The Oral Report

Standing up in front of the class was never so much fun!

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Location: River City, United States

The rantings and ravings of a mom of three wonderful girls as she finds new love while working like a dog and shaking her fist at the system. You know. Pretty much like everybody else.

Thursday, April 06, 2006

I Vant To Be Left Alone

Due, at least in part, to the ever-dwindling numbers in our office, I've become a magnet for office problems. Well, this has actually been going on for some time, but it appears to be getting worse. As I'm now one of the few remaining "old-timers" (at just over 4 years with the firm), I must appear to be Yoda-like in my power.

I mentioned, some time back, that my work area is at the very back of the studio of Rupert & McElroy's office. I like working back here by myself. My job duties are such that I don't have to have a great deal of involvement from the rest of the staff and the privacy this location affords me has a substantial number of benefits.

Given that I have zero respect for architects, I prefer not to work around them whenever I can avoid it. I can respect their artistic talent. Honestly, I can. But, it's simply impossible for me to put up with their arrogance when it comes to the integrity of their work. I'm sorry, but they are human, just like everyone else, and just as capable of making errors. When you bring something to their attention ("Look, Steve, it's a nice looking roof detail, but it's just can't be built in the basement."), they just turn their noses up at you as if you were a cur ("You are construction. You are beneath us and we don't answer to you.").

I'm not one to generalize (except when it comes to republicans), but in my lengthy experience with them, it is the rule. There have been a few notable architects (primarily women, and maybe that means something, too), who have been willing to take another look at their design, when construction simply could not make their dream (as they have drawn it) a reality.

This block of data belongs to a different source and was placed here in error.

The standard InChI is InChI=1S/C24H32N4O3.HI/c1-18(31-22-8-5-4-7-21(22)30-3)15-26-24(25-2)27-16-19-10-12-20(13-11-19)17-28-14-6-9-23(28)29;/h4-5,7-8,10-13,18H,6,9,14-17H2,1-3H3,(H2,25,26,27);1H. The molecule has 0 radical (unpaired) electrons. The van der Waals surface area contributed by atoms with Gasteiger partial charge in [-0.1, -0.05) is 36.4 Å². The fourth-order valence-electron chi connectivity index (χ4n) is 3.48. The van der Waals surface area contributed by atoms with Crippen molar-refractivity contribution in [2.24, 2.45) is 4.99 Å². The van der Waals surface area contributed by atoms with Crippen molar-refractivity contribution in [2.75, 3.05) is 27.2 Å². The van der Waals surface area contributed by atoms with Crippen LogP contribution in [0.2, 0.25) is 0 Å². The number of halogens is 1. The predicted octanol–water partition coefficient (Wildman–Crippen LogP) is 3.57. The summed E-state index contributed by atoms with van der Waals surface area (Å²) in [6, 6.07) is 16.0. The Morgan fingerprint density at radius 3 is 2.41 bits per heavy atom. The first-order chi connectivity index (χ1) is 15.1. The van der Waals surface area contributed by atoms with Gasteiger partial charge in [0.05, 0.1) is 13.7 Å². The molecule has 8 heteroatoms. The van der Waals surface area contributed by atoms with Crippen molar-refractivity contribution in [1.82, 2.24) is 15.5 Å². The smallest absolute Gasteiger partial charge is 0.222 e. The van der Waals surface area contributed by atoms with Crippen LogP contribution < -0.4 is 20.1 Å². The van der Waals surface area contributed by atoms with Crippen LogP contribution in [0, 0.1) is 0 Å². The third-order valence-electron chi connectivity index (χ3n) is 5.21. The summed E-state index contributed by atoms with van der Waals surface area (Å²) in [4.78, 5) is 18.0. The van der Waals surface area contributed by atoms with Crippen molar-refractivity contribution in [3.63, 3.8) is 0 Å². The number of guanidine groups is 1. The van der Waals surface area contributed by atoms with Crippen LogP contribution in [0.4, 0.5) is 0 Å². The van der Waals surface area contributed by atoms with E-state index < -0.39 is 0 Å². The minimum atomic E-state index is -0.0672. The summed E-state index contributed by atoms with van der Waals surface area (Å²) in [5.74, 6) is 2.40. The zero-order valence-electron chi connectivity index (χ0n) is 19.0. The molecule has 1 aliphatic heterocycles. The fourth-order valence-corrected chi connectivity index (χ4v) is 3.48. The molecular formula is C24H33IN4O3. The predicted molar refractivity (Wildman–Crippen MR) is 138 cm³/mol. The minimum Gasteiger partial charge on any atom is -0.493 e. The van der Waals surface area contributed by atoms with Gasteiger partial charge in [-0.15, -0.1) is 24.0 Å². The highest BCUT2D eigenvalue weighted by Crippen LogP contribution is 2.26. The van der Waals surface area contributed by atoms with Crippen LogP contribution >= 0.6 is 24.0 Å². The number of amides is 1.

You may trust, as well, that the architects in my office are intimately familiar with my philosophy. They know I will pull their jobs through, but I will remind them, every step of the way, of all the avoidable problems that they (and their architectural ilk) should have caught before it got as far as it did.

Consequently, given my curmudgeonly attitude, and my proximity, I'm usually not in the gossip loop. Which works swell for me. I just want to get my work done and go home. Sometimes, that works better than others.

We have a couple of architectural interns working for us right now. They are primarily drafting, but do have a few other duties from time to time. They seem to be relatively nice kids, but, well, they aspire to be architects, so they must be damaged somehow. Let's call the interns Rauol and Lexus. Raoul is a very handsome, very quiet and unassuming young man of latin descent. He is EXTREMELY religious.

Lexus is a twenty-five year old black woman, who has some issues with the rest of the architectural staff. I suppose because she knows how I feel about them, she likes to confide in me. I really would rather she didn't. I don't want to be in the middle of it, but also, I don't like being the person advising her on employment issues.

So, when Lexus came to me the other day, and advised me that she was being racially harrassed, I wanted to crawl under my desk and pretend she wasn't there.

I can't SEE you!!!!

"Tammy, I'm not sure how to handle this situation and could really use your help." Oh, they suck you in like this every time. Lexus has come to me before about issues with her car insurance company, dating questions, laundry issues, unusual rashes, all kinds of things. I didn't realize we were doing "work stuff". So, foolish me, I said, "Sure, what's up?" That's when she proceeded to tell me about all the problems she was having with her immediate of the architects.

She has more education than he does, and therefore, believes that she shouldn't be taking direction from him. His twenty years of experience in the business is not, in her eyes, a trade off for her degree. Oh, brother, these people get on my nerves. The petty bullshit just drives me nuts.

Better. He made some kind of comment to her and used the term "fried chicken" and she wants some guidance on how she should handle his racial remark. Now, she didn't share the entire conversation they'd had. So, I'm not sure if he said, "Hey, Lexus, you fried chicken-eatin' darkie, get that drafting done and quit lazing about like a house niggah." or if he said, "Hey, Lexus, I'm hungry for some fried chicken for lunch today. I hear this place down the block makes good slaw, too. Would you like to grab a bite with me?" So, I don't know if he intended it to be a racial slur, or if she may have taken it out of context. And most important of all...It's Not My Place To Respond To This Kind Of Stuff!!!